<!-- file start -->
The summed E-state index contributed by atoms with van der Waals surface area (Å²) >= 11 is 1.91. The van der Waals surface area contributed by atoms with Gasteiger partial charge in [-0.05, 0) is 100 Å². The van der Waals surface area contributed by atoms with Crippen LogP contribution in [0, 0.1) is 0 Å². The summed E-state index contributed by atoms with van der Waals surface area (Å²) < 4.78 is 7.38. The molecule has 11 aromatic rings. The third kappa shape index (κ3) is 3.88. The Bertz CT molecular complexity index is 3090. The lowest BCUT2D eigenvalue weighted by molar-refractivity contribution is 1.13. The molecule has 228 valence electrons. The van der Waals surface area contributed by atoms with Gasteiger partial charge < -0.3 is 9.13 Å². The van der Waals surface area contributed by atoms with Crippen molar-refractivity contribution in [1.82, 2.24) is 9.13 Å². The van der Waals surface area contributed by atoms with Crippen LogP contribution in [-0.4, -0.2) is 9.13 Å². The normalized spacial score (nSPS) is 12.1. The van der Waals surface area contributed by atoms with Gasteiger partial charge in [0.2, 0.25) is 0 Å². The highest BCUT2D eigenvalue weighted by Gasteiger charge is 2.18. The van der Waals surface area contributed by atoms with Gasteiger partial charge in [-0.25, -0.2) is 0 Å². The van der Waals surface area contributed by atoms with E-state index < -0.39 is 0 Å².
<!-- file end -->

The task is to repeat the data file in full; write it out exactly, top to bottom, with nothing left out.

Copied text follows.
The summed E-state index contributed by atoms with van der Waals surface area (Å²) >= 11 is 1.91. The van der Waals surface area contributed by atoms with Gasteiger partial charge in [-0.05, 0) is 100 Å². The van der Waals surface area contributed by atoms with Crippen LogP contribution in [0, 0.1) is 0 Å². The summed E-state index contributed by atoms with van der Waals surface area (Å²) < 4.78 is 7.38. The molecule has 11 aromatic rings. The third kappa shape index (κ3) is 3.88. The Bertz CT molecular complexity index is 3090. The lowest BCUT2D eigenvalue weighted by molar-refractivity contribution is 1.13. The molecule has 228 valence electrons. The van der Waals surface area contributed by atoms with Gasteiger partial charge < -0.3 is 9.13 Å². The van der Waals surface area contributed by atoms with Crippen molar-refractivity contribution in [1.82, 2.24) is 9.13 Å². The van der Waals surface area contributed by atoms with Crippen LogP contribution in [-0.4, -0.2) is 9.13 Å². The normalized spacial score (nSPS) is 12.1. The van der Waals surface area contributed by atoms with Gasteiger partial charge in [0.2, 0.25) is 0 Å². The highest BCUT2D eigenvalue weighted by Gasteiger charge is 2.18. The van der Waals surface area contributed by atoms with Gasteiger partial charge in [-0.25, -0.2) is 0 Å². The van der Waals surface area contributed by atoms with E-state index < -0.39 is 0 Å².